Set in a small Oregon town where secrets are hard to keep and lies even harder, Mean Creek flows with a simple elegance of truth and consequences as it follows a crisis in the lives of its teen characters, keenly directed by first-timer Jacob Aaron Estes.
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A damn fine debut from a director I wish was a tad more prolific. The film is a quiet, subtle morality tale that, like Larry Clark's marvelous "Bully," explores the ideas of murder and betrayal without giving solutions that are too easy or serve as nothing but lame, pandering monotony. Very much worth checking out, especially to hear foul language from Josh Peck.
Pretty good. For a director's debut, it was a great first attempt. All the actors seemed to have good direction. All except for Culkin's character, who seemed to have only one emotion (it must run in the family). There were some beautiful shots while they were in the woods and I give kudos to the Cinematographer for final sequence and color choices throughout the film.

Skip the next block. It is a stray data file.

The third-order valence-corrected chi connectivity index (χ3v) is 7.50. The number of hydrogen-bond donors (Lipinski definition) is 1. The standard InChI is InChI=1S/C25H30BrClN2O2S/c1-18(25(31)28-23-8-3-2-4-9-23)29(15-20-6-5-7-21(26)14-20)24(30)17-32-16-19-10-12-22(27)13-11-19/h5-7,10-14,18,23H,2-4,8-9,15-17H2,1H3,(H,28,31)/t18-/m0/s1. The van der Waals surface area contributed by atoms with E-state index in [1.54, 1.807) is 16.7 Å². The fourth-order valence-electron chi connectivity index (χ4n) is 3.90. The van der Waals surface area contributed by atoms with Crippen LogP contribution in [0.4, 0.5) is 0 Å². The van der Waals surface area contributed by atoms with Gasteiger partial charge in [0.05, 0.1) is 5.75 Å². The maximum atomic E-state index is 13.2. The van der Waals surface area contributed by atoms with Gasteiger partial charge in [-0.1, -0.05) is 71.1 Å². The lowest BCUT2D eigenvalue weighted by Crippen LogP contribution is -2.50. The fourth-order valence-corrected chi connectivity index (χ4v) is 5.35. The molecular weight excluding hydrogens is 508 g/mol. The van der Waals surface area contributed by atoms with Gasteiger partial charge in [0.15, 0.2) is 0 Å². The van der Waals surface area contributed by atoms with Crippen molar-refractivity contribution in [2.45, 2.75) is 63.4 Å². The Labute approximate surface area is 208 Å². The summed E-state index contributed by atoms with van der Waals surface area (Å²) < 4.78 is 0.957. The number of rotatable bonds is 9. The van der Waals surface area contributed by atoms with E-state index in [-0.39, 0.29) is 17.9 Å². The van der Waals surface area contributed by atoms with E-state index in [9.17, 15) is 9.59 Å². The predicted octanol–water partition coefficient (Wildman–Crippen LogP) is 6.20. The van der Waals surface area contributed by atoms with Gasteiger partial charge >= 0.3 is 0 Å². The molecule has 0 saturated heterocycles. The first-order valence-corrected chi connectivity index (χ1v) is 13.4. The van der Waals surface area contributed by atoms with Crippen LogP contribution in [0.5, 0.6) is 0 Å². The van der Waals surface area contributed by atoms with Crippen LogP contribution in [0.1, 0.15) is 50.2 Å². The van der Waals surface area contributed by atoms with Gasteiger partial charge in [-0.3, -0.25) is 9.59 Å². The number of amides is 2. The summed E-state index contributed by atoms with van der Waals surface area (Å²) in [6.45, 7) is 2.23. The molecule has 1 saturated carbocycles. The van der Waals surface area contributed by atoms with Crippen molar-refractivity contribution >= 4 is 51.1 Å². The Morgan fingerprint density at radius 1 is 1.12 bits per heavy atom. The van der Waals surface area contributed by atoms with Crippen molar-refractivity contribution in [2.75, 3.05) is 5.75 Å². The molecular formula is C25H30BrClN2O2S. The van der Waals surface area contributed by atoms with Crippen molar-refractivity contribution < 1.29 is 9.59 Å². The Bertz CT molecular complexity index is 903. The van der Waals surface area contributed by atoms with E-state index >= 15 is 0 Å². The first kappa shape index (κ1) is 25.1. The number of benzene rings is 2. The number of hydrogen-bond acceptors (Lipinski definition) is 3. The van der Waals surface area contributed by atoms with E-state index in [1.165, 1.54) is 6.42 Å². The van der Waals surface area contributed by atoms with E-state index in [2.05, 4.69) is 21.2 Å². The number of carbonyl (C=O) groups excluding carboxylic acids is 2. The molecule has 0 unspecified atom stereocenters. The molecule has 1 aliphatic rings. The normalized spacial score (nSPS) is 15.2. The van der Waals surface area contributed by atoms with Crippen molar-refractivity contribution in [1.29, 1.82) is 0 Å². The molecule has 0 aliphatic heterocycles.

Sans avoir l'acuité de "Bully" (Larry Clark) ni la rondeur de "Stand by me" (Rob Reiner), le film se laisse voir sans déplaisir et l'on peut s'y laisser noyer délibérément, sans trop boire la tasse d'une amère et conséquente déception... www.cinefiches.com
It has that dated/indie tone that, for me, gives it a pass to be a little rough around the edges as far as technicalities and acting go. At the core is a well developed cause and effect story following the lives of this particular group of kids and a bully.